Information released Friday by The Ohio Department of Jobs and Family Services [ODJFS] along with updated job figures from the US Bureau of Labor Statistics for May show that for the 42nd straight month under the administration of Gov. John Kasich, Ohio still cannot meet or beat the national job creation average.
The data was mixed, according to Ohio’s preeminent job-number cruncher, who noted that the Buckeye State gained 9,200 jobs in May 2016. but 200 jobs contained in the data came from a downward revision to last month’s April 2016 data, both seasonally adjusted and not seasonally adjusted.
What was especially disappointing to George Zeller of Cleveland was the loss of 3,100 manufacturing jobs. Of that sum, 5,200 lost jobs were in high wage durable goods Manufacturing.
Mr. Zeller pointed out via email today that the state’s year-over-year job growth rate not seasonally adjusted was 1.22 percent during May 2016. The USA job growth rate during May 2016, by comparison, was 1.66 percent. Zeller noted that both the Ohio growth rate and the USA job growth rate slowed in comparison to the downwardly revised April 2016 job growth rate last month.
“As a result, May 2016 is the 42nd consecutive month with Ohio’s job growth below the USA national average, a period of time now extended to three full years and six additional months,” Mr. Zeller said.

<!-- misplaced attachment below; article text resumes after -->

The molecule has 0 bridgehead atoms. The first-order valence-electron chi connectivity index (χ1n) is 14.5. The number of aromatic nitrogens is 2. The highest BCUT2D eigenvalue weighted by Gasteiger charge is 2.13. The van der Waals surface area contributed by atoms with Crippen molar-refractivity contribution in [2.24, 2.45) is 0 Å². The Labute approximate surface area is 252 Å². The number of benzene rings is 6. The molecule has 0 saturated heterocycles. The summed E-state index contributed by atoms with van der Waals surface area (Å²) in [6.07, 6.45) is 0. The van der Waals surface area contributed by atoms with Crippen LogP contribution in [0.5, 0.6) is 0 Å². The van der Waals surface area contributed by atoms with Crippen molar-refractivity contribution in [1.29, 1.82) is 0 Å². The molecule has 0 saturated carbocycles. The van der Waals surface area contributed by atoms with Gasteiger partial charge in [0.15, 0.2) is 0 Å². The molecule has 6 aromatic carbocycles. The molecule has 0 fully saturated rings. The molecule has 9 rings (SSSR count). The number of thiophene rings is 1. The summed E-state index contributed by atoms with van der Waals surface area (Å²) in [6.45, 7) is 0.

Gov. Kasich has long held that only private sector jobs matter, but as Mr. Zeller and others have pointed out time and time again, all jobs are important, including public sector jobs that have still not recovered from the massive loss of them throughout the Great Recession of 2007-2009. In Ohio, May figures reflect a loss of another 900 government jobs, which include 4,700 lost in local government.
Zeller correctly opines that “The counterproductive policy of slowing down the Ohio recovery by cutting Government during a bad recession continues,” citing comments yesterday from Morgan Stanley that criticized the United States for not supplementing monetary policy at the Federal Reserve with stimulative fiscal policy at the government. The International Monetary Fund issued the same criticism of the United States earlier this week, Zeller added.
Ohio’s unemployment rate declined slightly from 5.2 percent in April to 5.1 percent in May. In broad numbers, there was an 11,000 job gain in employed workers and a 2,000 decline in unemployed workers. Zeller’s analysis said the figures were “slightly too optimistic, since Ohio actually gained 9,200 jobs in May 2016, not 13,000.”
The on-going problem for Gov. Kasich and his jobs’ team that includes his well-financed, private job development group JobsOhio, is that Ohio’s current May 2016 job figure remains 149,400 jobs short of the total that Ohio had in 2000, a 2.7 percent decline in comparison to Ohio’s job totals sixteen years ago.
“We still have an urgent need to speed up the Ohio recovery so that Ohio reaches national growth norms,” George Zeller, whose statistical expertise in the field remains sound and unchallenged.
Ohio’s job gain during the first five months of 2016 remains too slow with only 11,400 jobs seasonally adjusted created.
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